Trouble in paradise: Disappointments in school and community gardens point to the need for systemic changes in how our society organizes land, labour and resources.
Gardens require huge labour, and outcomes like health, well-being or food security are affected by systemic barriers people face in cities and schools.
When community gardens are socially inclusive, everyone benefits. The knowledge, skills and experimentation of migrant and refugee gardeners makes them more resilient and biodiverse.
Food literacy includes understanding where food comes from and knowing how to plan, select, prepare and eat healthy meals.
Ontario’s proposed Food Literacy Act for Students, a first in Canada, would mean students in grades 1-12 have opportunities to grow food and prepare food and learn about local foods.
Despite help from the government and charities, the number of food-insecure kids is rising.
An estimated 1 in 4 US children have trouble getting enough to eat at least sometimes. We asked four scholars for their insights..
Nurturing enthusiasm for growing food closer to home could benefit people, wildlife and the global food system.
Residents of Denver’s Five Points neighborhood protest in 2017 outside a coffee shop that posted a sign celebrating gentrification.
Patrick Traylor/The Denver Post via Getty Images
Hip food offerings can signal that a neighborhood is gentrifying – especially when they repackage traditional foods for wealthy white eaters.
The sight of empty shelves has led some Australians to look for alternative ways to feed themselves and their families. This is what history can teach us.
Gardening gives people the chance to reconnect and relax.
How gardening can make you happier and healthier.
Gardens bring people together.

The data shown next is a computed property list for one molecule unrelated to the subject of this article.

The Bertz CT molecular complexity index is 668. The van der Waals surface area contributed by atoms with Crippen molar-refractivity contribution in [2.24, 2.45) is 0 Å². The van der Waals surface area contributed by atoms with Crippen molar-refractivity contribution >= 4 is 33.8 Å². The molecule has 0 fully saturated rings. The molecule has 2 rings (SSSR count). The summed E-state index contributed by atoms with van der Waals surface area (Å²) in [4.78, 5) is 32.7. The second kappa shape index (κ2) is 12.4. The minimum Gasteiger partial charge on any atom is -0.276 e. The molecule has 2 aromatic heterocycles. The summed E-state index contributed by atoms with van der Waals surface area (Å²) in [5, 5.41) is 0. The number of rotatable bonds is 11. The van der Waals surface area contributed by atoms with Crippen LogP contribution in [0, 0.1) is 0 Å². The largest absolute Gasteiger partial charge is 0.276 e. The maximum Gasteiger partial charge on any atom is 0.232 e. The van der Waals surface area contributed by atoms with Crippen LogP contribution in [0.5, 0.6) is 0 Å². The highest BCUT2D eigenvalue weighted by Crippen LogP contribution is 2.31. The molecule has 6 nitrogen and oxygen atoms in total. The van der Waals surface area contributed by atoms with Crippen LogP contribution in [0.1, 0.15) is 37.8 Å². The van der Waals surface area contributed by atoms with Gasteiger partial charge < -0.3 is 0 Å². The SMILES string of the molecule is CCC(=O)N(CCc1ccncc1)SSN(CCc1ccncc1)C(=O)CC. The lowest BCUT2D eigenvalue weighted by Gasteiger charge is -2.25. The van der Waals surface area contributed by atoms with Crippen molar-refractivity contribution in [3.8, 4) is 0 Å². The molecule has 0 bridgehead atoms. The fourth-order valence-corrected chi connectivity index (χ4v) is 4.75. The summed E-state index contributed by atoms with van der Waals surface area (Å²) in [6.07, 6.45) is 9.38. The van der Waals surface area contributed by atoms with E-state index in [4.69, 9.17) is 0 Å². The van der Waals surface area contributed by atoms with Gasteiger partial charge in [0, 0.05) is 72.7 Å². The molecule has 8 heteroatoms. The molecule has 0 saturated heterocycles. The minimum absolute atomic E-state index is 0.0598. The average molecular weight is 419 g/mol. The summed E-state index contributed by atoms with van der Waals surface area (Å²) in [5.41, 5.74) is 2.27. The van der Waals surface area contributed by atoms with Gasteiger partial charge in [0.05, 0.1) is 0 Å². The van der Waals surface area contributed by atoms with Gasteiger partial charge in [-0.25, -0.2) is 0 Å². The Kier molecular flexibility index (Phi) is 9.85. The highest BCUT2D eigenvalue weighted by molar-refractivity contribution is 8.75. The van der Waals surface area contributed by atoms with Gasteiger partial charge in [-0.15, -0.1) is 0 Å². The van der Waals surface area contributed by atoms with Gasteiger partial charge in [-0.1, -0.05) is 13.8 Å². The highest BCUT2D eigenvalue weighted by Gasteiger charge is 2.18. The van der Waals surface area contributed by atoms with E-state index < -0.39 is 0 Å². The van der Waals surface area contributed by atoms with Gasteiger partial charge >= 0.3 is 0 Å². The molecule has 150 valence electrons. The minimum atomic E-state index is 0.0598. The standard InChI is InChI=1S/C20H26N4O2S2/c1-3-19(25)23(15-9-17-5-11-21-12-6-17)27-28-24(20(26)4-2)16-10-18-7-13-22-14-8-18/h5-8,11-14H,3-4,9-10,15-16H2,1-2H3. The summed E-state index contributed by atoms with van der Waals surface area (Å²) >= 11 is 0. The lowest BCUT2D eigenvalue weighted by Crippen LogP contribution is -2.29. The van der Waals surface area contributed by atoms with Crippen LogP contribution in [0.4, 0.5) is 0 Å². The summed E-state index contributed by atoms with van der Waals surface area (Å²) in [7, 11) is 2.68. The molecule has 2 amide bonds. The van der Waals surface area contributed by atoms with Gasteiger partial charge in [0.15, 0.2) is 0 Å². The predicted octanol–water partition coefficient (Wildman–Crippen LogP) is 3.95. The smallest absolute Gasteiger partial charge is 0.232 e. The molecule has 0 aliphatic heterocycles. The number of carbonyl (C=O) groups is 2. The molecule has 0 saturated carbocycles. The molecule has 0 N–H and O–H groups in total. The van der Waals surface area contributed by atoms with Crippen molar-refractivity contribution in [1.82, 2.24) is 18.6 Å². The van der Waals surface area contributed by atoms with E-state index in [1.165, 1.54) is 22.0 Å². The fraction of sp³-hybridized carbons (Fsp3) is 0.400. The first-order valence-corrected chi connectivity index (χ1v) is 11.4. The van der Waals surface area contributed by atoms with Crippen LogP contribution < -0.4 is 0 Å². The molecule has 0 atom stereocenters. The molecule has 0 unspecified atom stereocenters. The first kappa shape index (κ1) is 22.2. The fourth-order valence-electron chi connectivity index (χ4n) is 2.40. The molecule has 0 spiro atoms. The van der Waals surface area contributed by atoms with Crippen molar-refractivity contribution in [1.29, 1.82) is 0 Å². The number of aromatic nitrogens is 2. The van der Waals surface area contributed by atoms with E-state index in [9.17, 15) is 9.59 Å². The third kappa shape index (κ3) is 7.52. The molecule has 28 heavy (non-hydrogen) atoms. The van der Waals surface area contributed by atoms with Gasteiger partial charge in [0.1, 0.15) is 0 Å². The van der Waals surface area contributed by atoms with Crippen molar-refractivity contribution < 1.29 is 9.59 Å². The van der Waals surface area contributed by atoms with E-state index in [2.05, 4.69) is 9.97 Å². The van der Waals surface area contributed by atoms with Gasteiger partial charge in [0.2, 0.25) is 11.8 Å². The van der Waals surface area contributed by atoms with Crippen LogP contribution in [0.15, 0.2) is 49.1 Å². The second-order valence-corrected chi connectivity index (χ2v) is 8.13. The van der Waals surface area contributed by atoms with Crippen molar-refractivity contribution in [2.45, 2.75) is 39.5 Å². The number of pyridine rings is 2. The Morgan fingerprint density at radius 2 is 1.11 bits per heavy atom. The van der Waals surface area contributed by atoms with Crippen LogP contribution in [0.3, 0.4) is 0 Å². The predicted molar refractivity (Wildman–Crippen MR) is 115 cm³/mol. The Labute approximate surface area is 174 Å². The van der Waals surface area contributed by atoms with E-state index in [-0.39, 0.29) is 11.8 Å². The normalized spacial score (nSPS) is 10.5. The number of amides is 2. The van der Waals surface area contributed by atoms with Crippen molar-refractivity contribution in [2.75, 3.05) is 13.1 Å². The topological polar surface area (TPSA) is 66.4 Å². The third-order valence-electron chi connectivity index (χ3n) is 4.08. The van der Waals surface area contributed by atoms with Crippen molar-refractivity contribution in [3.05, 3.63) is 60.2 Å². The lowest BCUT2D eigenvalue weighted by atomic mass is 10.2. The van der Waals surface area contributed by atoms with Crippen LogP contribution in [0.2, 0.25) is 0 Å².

Community gardening improves people’s health, and our new study has found it does wonders for disadvantaged groups living in social housing.
Garden roofs (like these in Chengdu, in China’s Sichuan province) need maintenance and community involvement.
Dense, high buildings limit the space available for urban greenery. But imaginative projects that involve the community can ensure nature and the city go hand in hand.
A man fishing from a dock in Fajardo, Puerto Rico.
AP Photo/Ricardo Arduengo
At society’s margins, people without access to the mainstream job economy are able to carve out lives rich in other resources and community.
Time spent weeding, potting and pruning can be as good for the gardener as it is for the garden.
Image from www.shutterstock.com
A growing body of research literature suggests time spent gardening is as good for the gardener as it is for the garden.
Ben Nelms / Reuters
Essential reading for green-fingered urbanites and guerrilla gardeners.
Gardening can tackle stress, low self-esteem and depression.
Food to table, Chicago style.
Urban and regional planners need to play a bigger role in bringing healthy food to cities and towns. One research project aims to change that.
Community gardens in the UK may help address the growing food shortage, new research shows. The study examined soil samples…
Community gardens are becoming a viable urban source of food.
Food safety, availability and affordability are now global issues. Rapid urbanisation has increased demand for food in cities, where most people now live. Growing demand for food has been met by growth…